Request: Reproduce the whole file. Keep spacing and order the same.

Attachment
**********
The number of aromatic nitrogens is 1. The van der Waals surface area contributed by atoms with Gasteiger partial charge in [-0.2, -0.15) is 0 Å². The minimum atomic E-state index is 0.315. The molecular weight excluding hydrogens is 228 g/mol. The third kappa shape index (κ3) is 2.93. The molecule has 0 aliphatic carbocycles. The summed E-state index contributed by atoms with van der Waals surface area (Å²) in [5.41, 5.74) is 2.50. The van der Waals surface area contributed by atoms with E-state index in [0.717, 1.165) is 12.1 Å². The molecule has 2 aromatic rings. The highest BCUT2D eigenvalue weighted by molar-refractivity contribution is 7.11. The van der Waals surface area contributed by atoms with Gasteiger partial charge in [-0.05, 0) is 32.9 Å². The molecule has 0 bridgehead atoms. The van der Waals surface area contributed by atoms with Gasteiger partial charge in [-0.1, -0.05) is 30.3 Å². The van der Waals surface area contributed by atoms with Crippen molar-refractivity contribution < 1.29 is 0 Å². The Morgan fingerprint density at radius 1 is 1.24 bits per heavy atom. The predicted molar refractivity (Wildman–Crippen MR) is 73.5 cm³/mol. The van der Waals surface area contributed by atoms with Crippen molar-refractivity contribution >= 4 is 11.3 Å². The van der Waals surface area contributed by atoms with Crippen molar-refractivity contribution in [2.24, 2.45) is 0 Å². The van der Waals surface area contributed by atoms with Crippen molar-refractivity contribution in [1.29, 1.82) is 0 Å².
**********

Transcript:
The number of aromatic nitrogens is 1. The van der Waals surface area contributed by atoms with Gasteiger partial charge in [-0.2, -0.15) is 0 Å². The minimum atomic E-state index is 0.315. The molecular weight excluding hydrogens is 228 g/mol. The third kappa shape index (κ3) is 2.93. The molecule has 0 aliphatic carbocycles. The summed E-state index contributed by atoms with van der Waals surface area (Å²) in [5.41, 5.74) is 2.50. The van der Waals surface area contributed by atoms with E-state index in [0.717, 1.165) is 12.1 Å². The molecule has 2 aromatic rings. The highest BCUT2D eigenvalue weighted by molar-refractivity contribution is 7.11. The van der Waals surface area contributed by atoms with Gasteiger partial charge in [-0.05, 0) is 32.9 Å². The molecule has 0 bridgehead atoms. The van der Waals surface area contributed by atoms with Gasteiger partial charge in [-0.1, -0.05) is 30.3 Å². The van der Waals surface area contributed by atoms with Crippen molar-refractivity contribution < 1.29 is 0 Å². The Morgan fingerprint density at radius 1 is 1.24 bits per heavy atom. The predicted molar refractivity (Wildman–Crippen MR) is 73.5 cm³/mol. The van der Waals surface area contributed by atoms with Crippen molar-refractivity contribution >= 4 is 11.3 Å². The van der Waals surface area contributed by atoms with Crippen molar-refractivity contribution in [2.24, 2.45) is 0 Å². The van der Waals surface area contributed by atoms with Crippen molar-refractivity contribution in [1.29, 1.82) is 0 Å².